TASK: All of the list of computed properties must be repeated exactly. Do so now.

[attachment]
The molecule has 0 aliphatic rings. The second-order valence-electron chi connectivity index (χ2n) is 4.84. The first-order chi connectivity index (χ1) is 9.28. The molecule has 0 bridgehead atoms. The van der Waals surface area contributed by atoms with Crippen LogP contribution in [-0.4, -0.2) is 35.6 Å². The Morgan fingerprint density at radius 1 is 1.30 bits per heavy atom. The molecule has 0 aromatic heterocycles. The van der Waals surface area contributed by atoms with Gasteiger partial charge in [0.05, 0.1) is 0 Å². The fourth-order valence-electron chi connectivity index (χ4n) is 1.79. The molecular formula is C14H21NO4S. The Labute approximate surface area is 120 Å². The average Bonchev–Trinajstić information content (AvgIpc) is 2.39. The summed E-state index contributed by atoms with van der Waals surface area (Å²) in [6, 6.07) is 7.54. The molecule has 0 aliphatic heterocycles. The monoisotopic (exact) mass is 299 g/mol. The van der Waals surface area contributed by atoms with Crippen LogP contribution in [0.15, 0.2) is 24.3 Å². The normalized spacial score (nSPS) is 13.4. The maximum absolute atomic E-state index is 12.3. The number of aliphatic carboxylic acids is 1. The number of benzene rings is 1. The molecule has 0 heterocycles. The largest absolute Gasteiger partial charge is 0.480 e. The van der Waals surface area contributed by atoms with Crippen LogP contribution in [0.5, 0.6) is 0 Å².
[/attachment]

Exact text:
The molecule has 0 aliphatic rings. The second-order valence-electron chi connectivity index (χ2n) is 4.84. The first-order chi connectivity index (χ1) is 9.28. The molecule has 0 bridgehead atoms. The van der Waals surface area contributed by atoms with Crippen LogP contribution in [-0.4, -0.2) is 35.6 Å². The Morgan fingerprint density at radius 1 is 1.30 bits per heavy atom. The molecule has 0 aromatic heterocycles. The van der Waals surface area contributed by atoms with Gasteiger partial charge in [0.05, 0.1) is 0 Å². The fourth-order valence-electron chi connectivity index (χ4n) is 1.79. The molecular formula is C14H21NO4S. The Labute approximate surface area is 120 Å². The average Bonchev–Trinajstić information content (AvgIpc) is 2.39. The summed E-state index contributed by atoms with van der Waals surface area (Å²) in [6, 6.07) is 7.54. The molecule has 0 aliphatic heterocycles. The monoisotopic (exact) mass is 299 g/mol. The van der Waals surface area contributed by atoms with Crippen LogP contribution in [0.15, 0.2) is 24.3 Å². The normalized spacial score (nSPS) is 13.4. The maximum absolute atomic E-state index is 12.3. The number of aliphatic carboxylic acids is 1. The number of benzene rings is 1. The molecule has 0 heterocycles. The largest absolute Gasteiger partial charge is 0.480 e. The van der Waals surface area contributed by atoms with Crippen LogP contribution in [0.5, 0.6) is 0 Å².